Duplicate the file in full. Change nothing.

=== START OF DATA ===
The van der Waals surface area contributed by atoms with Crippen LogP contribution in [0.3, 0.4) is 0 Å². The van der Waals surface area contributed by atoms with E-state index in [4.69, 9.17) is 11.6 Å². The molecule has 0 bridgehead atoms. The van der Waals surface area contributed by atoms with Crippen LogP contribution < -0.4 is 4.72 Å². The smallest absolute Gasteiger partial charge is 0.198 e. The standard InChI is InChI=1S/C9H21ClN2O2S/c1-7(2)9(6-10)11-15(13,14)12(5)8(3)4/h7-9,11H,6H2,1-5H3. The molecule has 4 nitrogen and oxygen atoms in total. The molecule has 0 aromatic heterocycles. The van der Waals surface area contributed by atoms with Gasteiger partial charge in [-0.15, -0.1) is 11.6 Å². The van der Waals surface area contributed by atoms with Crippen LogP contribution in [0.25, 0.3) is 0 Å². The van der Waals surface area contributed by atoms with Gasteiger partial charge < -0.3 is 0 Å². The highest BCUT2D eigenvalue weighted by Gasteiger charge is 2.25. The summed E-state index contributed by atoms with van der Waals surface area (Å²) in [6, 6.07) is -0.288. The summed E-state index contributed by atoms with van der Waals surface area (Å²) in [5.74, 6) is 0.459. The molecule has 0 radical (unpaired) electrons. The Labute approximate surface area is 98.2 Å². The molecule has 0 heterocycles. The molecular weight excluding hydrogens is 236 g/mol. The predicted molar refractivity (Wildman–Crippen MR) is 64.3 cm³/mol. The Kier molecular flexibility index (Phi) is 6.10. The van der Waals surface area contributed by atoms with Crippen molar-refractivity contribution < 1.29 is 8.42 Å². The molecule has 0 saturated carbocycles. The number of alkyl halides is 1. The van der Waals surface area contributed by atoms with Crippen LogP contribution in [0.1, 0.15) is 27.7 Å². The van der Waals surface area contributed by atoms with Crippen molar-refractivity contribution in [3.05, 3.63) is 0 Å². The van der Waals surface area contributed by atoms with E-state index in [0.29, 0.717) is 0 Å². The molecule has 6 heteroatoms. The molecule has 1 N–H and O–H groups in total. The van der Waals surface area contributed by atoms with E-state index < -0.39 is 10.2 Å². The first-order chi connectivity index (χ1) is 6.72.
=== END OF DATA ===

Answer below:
The van der Waals surface area contributed by atoms with Crippen LogP contribution in [0.3, 0.4) is 0 Å². The van der Waals surface area contributed by atoms with E-state index in [4.69, 9.17) is 11.6 Å². The molecule has 0 bridgehead atoms. The van der Waals surface area contributed by atoms with Crippen LogP contribution < -0.4 is 4.72 Å². The smallest absolute Gasteiger partial charge is 0.198 e. The standard InChI is InChI=1S/C9H21ClN2O2S/c1-7(2)9(6-10)11-15(13,14)12(5)8(3)4/h7-9,11H,6H2,1-5H3. The molecule has 4 nitrogen and oxygen atoms in total. The molecule has 0 aromatic heterocycles. The van der Waals surface area contributed by atoms with Gasteiger partial charge in [-0.15, -0.1) is 11.6 Å². The van der Waals surface area contributed by atoms with Crippen LogP contribution in [0.25, 0.3) is 0 Å². The van der Waals surface area contributed by atoms with Gasteiger partial charge < -0.3 is 0 Å². The highest BCUT2D eigenvalue weighted by Gasteiger charge is 2.25. The summed E-state index contributed by atoms with van der Waals surface area (Å²) in [6, 6.07) is -0.288. The summed E-state index contributed by atoms with van der Waals surface area (Å²) in [5.74, 6) is 0.459. The molecule has 0 radical (unpaired) electrons. The Labute approximate surface area is 98.2 Å². The molecule has 0 heterocycles. The molecular weight excluding hydrogens is 236 g/mol. The predicted molar refractivity (Wildman–Crippen MR) is 64.3 cm³/mol. The Kier molecular flexibility index (Phi) is 6.10. The van der Waals surface area contributed by atoms with Crippen molar-refractivity contribution < 1.29 is 8.42 Å². The molecule has 0 saturated carbocycles. The number of alkyl halides is 1. The van der Waals surface area contributed by atoms with Crippen LogP contribution in [0.1, 0.15) is 27.7 Å². The van der Waals surface area contributed by atoms with Crippen molar-refractivity contribution in [3.05, 3.63) is 0 Å². The van der Waals surface area contributed by atoms with E-state index in [0.29, 0.717) is 0 Å². The molecule has 6 heteroatoms. The molecule has 1 N–H and O–H groups in total. The van der Waals surface area contributed by atoms with E-state index < -0.39 is 10.2 Å². The first-order chi connectivity index (χ1) is 6.72.